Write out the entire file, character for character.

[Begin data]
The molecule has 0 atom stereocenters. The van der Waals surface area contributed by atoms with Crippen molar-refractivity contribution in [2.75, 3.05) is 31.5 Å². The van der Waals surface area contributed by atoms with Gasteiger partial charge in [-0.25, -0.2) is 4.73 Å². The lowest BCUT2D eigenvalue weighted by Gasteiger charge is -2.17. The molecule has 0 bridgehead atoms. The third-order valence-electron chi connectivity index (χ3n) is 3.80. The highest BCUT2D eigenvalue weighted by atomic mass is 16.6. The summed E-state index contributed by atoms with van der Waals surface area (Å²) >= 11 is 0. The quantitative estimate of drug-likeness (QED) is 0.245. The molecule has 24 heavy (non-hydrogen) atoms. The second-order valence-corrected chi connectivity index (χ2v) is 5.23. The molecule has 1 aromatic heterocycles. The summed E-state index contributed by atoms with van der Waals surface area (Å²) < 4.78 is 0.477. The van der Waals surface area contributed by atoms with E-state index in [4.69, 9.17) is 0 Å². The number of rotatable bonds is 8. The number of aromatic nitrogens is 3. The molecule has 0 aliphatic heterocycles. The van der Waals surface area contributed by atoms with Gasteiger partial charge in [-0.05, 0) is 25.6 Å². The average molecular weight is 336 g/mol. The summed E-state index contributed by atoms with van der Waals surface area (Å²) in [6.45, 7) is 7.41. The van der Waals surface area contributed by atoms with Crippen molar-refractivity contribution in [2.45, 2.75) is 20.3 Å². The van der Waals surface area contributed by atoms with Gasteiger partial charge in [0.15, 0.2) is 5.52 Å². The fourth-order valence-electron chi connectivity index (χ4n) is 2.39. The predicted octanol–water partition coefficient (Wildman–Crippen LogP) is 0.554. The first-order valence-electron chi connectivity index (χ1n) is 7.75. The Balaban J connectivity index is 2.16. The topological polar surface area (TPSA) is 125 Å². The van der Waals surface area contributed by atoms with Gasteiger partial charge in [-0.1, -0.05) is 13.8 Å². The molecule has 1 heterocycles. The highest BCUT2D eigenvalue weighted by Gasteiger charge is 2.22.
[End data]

The molecule has 0 atom stereocenters. The van der Waals surface area contributed by atoms with Crippen molar-refractivity contribution in [2.75, 3.05) is 31.5 Å². The van der Waals surface area contributed by atoms with Gasteiger partial charge in [-0.25, -0.2) is 4.73 Å². The lowest BCUT2D eigenvalue weighted by Gasteiger charge is -2.17. The molecule has 0 bridgehead atoms. The third-order valence-electron chi connectivity index (χ3n) is 3.80. The highest BCUT2D eigenvalue weighted by atomic mass is 16.6. The summed E-state index contributed by atoms with van der Waals surface area (Å²) >= 11 is 0. The quantitative estimate of drug-likeness (QED) is 0.245. The molecule has 24 heavy (non-hydrogen) atoms. The second-order valence-corrected chi connectivity index (χ2v) is 5.23. The molecule has 1 aromatic heterocycles. The summed E-state index contributed by atoms with van der Waals surface area (Å²) < 4.78 is 0.477. The van der Waals surface area contributed by atoms with E-state index in [4.69, 9.17) is 0 Å². The number of rotatable bonds is 8. The number of aromatic nitrogens is 3. The molecule has 0 aliphatic heterocycles. The van der Waals surface area contributed by atoms with Gasteiger partial charge in [-0.05, 0) is 25.6 Å². The average molecular weight is 336 g/mol. The summed E-state index contributed by atoms with van der Waals surface area (Å²) in [6.45, 7) is 7.41. The van der Waals surface area contributed by atoms with Crippen molar-refractivity contribution in [2.45, 2.75) is 20.3 Å². The van der Waals surface area contributed by atoms with Gasteiger partial charge in [0.15, 0.2) is 5.52 Å². The fourth-order valence-electron chi connectivity index (χ4n) is 2.39. The predicted octanol–water partition coefficient (Wildman–Crippen LogP) is 0.554. The first-order valence-electron chi connectivity index (χ1n) is 7.75. The Balaban J connectivity index is 2.16. The topological polar surface area (TPSA) is 125 Å². The van der Waals surface area contributed by atoms with Gasteiger partial charge in [-0.1, -0.05) is 13.8 Å². The molecule has 1 heterocycles. The highest BCUT2D eigenvalue weighted by Gasteiger charge is 2.22.